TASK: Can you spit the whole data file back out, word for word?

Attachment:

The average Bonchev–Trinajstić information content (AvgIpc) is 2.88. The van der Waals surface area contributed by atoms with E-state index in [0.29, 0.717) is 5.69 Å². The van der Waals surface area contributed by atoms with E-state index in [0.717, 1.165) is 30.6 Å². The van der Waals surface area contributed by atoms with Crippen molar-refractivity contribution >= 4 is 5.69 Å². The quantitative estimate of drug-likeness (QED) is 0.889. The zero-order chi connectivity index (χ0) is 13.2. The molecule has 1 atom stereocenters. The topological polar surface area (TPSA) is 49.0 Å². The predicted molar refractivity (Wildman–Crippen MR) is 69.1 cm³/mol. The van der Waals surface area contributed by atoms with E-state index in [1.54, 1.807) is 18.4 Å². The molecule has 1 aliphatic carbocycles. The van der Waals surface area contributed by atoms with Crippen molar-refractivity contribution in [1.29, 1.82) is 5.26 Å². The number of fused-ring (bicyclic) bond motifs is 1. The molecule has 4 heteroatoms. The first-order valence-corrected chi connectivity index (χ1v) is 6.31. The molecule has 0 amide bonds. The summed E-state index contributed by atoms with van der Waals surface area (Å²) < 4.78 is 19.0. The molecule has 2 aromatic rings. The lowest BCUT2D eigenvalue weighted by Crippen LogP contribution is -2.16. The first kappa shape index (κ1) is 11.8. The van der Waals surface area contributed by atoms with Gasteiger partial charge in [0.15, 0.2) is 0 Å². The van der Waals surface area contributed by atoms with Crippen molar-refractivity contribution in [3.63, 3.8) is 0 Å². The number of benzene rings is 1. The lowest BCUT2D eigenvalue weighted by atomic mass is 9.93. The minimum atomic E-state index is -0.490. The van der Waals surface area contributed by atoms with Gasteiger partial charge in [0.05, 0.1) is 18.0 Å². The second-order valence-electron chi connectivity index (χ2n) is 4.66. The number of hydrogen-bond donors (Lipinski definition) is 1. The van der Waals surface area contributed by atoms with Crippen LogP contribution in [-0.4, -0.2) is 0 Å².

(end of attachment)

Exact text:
The average Bonchev–Trinajstić information content (AvgIpc) is 2.88. The van der Waals surface area contributed by atoms with E-state index in [0.29, 0.717) is 5.69 Å². The van der Waals surface area contributed by atoms with E-state index in [0.717, 1.165) is 30.6 Å². The van der Waals surface area contributed by atoms with Crippen molar-refractivity contribution >= 4 is 5.69 Å². The quantitative estimate of drug-likeness (QED) is 0.889. The zero-order chi connectivity index (χ0) is 13.2. The molecule has 1 atom stereocenters. The topological polar surface area (TPSA) is 49.0 Å². The predicted molar refractivity (Wildman–Crippen MR) is 69.1 cm³/mol. The van der Waals surface area contributed by atoms with E-state index in [1.54, 1.807) is 18.4 Å². The molecule has 1 aliphatic carbocycles. The van der Waals surface area contributed by atoms with Crippen molar-refractivity contribution in [1.29, 1.82) is 5.26 Å². The number of fused-ring (bicyclic) bond motifs is 1. The molecule has 4 heteroatoms. The first-order valence-corrected chi connectivity index (χ1v) is 6.31. The molecule has 0 amide bonds. The summed E-state index contributed by atoms with van der Waals surface area (Å²) < 4.78 is 19.0. The molecule has 2 aromatic rings. The lowest BCUT2D eigenvalue weighted by Crippen LogP contribution is -2.16. The first kappa shape index (κ1) is 11.8. The van der Waals surface area contributed by atoms with Gasteiger partial charge in [0.15, 0.2) is 0 Å². The van der Waals surface area contributed by atoms with Crippen molar-refractivity contribution in [3.63, 3.8) is 0 Å². The number of benzene rings is 1. The lowest BCUT2D eigenvalue weighted by atomic mass is 9.93. The minimum atomic E-state index is -0.490. The van der Waals surface area contributed by atoms with Gasteiger partial charge in [0.05, 0.1) is 18.0 Å². The second-order valence-electron chi connectivity index (χ2n) is 4.66. The number of hydrogen-bond donors (Lipinski definition) is 1. The van der Waals surface area contributed by atoms with Crippen LogP contribution in [-0.4, -0.2) is 0 Å².